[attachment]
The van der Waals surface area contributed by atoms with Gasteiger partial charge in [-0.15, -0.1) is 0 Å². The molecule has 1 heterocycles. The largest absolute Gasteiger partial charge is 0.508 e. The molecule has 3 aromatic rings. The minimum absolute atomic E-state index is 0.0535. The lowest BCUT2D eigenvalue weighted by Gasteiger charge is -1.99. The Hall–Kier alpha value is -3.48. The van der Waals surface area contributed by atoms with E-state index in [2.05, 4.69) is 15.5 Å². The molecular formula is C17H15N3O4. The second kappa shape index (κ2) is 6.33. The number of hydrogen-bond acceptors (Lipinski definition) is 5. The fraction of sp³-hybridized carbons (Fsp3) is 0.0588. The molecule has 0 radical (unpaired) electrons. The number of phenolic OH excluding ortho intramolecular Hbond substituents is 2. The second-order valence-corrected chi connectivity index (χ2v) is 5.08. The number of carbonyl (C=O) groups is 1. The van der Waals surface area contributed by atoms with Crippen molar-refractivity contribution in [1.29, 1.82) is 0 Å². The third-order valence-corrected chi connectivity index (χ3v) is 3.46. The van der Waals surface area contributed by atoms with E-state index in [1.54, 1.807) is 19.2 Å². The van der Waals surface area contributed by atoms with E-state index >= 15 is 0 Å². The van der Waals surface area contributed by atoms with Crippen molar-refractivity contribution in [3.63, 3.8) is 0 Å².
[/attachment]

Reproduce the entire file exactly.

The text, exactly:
The van der Waals surface area contributed by atoms with Gasteiger partial charge in [-0.15, -0.1) is 0 Å². The molecule has 1 heterocycles. The largest absolute Gasteiger partial charge is 0.508 e. The molecule has 3 aromatic rings. The minimum absolute atomic E-state index is 0.0535. The lowest BCUT2D eigenvalue weighted by Gasteiger charge is -1.99. The Hall–Kier alpha value is -3.48. The van der Waals surface area contributed by atoms with E-state index in [2.05, 4.69) is 15.5 Å². The molecular formula is C17H15N3O4. The second kappa shape index (κ2) is 6.33. The number of hydrogen-bond acceptors (Lipinski definition) is 5. The fraction of sp³-hybridized carbons (Fsp3) is 0.0588. The molecule has 0 radical (unpaired) electrons. The number of phenolic OH excluding ortho intramolecular Hbond substituents is 2. The second-order valence-corrected chi connectivity index (χ2v) is 5.08. The number of carbonyl (C=O) groups is 1. The van der Waals surface area contributed by atoms with Crippen molar-refractivity contribution in [1.29, 1.82) is 0 Å². The third-order valence-corrected chi connectivity index (χ3v) is 3.46. The van der Waals surface area contributed by atoms with E-state index in [1.54, 1.807) is 19.2 Å². The van der Waals surface area contributed by atoms with E-state index >= 15 is 0 Å². The van der Waals surface area contributed by atoms with Crippen molar-refractivity contribution in [3.63, 3.8) is 0 Å².